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Literature: The Ones Who Walk Away from Omelas
Far away is the utopian city of Omelas, where the locals are getting ready to celebrate a festival. The people's joy is untainted for children and adults alike as they enjoy music, horse-riding, and feasts. Yet, despite this (apparently) complete happiness, the narrator repeatedly tells the reader that these people aren't any simpler or more naive than those who live in other places. Eventually the reason for such prosperity and contentment is revealed...

The Ones Who Walk Away from Omelas is a Meta Fiction by Ursula K. Le Guin, written in 1973.

The Ones Who Walk Away from Omelas contains examples of:

  • Armor-Piercing Question: Due to the nature of the narrative, it's actually asked of the reader:
    "Now do you believe in them? Are they not more credible?"
  • Bittersweet Ending: The last few paragraphs focuses on those who leave the city, disgusted with its "Utopia Justifies the Means" attitude, while the city itself continues as before, but there is a note of hope in regards to what the ones who walk away may be heading for.
  • Crapsaccharine World: Downplayed. Omelas genuinely is a Utopia, but one whose existence relies on a continually-sustained act of unspeakable barbarity towards an innocent.
  • Devil's Advocate: At one point, the Narrator takes on that role. Aside from The Needs of the Many and Utopia Justifies the Means arguments it presents, it also proposes that since the forsaken child is so traumatized as to be irrevocably brain-damaged, perhaps there's no reason not to extend its suffering as long as possible to save someone else from the same fate.
  • Fate Worse than Death: Being chosen to be the one child on whose suffering the city is founded.
  • Free-Love Future: The narrator suggests that, if the reader thinks this would be ideal, then Omelas has this kind of society.
  • Good Is Not Dumb: The narrator emphasizes that the happiness of the people of Omelas doesn't make them stupid or naive.
  • Inherent in the System: In order for Omelas to run properly, one child must be kept in absolute misery.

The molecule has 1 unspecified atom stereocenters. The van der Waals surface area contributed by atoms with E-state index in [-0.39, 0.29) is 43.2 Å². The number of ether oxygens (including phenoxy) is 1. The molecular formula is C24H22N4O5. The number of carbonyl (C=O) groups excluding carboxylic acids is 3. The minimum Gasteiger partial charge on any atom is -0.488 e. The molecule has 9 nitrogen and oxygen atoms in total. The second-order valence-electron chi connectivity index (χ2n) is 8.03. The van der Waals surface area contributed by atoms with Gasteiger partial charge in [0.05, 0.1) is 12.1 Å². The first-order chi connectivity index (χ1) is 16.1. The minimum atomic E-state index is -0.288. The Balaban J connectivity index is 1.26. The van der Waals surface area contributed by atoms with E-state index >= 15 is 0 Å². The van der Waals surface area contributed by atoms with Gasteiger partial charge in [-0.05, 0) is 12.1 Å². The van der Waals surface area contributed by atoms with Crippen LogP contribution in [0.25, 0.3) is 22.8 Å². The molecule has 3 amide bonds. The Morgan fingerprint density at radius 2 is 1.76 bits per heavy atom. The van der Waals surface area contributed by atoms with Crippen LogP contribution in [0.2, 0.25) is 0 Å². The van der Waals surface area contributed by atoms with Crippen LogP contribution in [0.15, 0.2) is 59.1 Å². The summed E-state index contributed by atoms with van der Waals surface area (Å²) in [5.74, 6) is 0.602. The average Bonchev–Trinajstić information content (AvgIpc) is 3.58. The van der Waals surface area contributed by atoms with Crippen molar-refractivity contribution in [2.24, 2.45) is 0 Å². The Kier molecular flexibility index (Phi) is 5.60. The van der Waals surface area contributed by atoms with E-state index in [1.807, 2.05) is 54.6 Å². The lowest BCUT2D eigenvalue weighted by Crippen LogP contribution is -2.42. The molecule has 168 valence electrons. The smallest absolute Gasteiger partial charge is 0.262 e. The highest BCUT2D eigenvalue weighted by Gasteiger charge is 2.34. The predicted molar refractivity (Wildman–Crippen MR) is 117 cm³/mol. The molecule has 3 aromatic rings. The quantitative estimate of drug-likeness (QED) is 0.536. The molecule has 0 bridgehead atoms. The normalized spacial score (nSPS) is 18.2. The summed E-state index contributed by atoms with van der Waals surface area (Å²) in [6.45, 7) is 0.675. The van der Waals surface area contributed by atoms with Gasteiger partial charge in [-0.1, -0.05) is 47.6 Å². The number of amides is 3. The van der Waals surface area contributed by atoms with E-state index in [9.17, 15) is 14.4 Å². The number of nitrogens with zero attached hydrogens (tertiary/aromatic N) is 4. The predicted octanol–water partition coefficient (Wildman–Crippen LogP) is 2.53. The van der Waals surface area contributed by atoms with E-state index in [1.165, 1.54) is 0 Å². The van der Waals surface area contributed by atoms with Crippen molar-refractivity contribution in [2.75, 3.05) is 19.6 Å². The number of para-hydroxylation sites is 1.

• Lemony Narrator: The story is written as the Narrator having a conversation with the reader. The Narrator asks philosophical and rhetorical questions of the reader at several points.
  • Meta Fiction: The narrator speaks directly to the reader, even insisting that they cannot properly describe Omelas in all its glory.
  • The Needs of the Many: The entire basis for the story is more-or-less an exploration of this trope.
  • Perfect Pacifist People: The people of Omelas, the narrator muses, have no need for soldiers.
  • Powered by a Forsaken Child.
  • Sdrawkcab Name: Word of God says that Omelas was named by spelling Salem, O[regon] backwards.
  • Title Drop: The very last line, in reference to those people who refused to continue living in a city based on... that.
  • Town with a Dark Secret: Subverted, possibly. It doesn't seem to actually be a secret to anyone except the reader and the very young inhabitants.
  • Utopia: Omelas is this. Subverted in that some of its inhabitants decide, once they know its secret, that it isn't worth it.
  • Utopia Justifies the Means: We learn that a young child is severely mistreated in order for everyone else to be happy.
    • Arguably a partial subversion: the narration never quite makes clear if the suffering child is really necessary or not, merely that we the readers would never believe the story if not for that element. Which also makes it a bit of a Take That, Audience! for being unwilling to accept that Utopia could actually exist without a price.
  • Was It Really Worth It?: Everyone in Omelas must face this question. After seeing the suffering child, some people can't bear living in Omelas anymore and walk away.

New English LibrarySmall Genres and Unclassified LiteratureOrlando: A Biography
The Ogre DownstairsLiterature of the 1970sOpen Veins of Latin America

alternative title(s): The Ones Who Walk Away From Omelas
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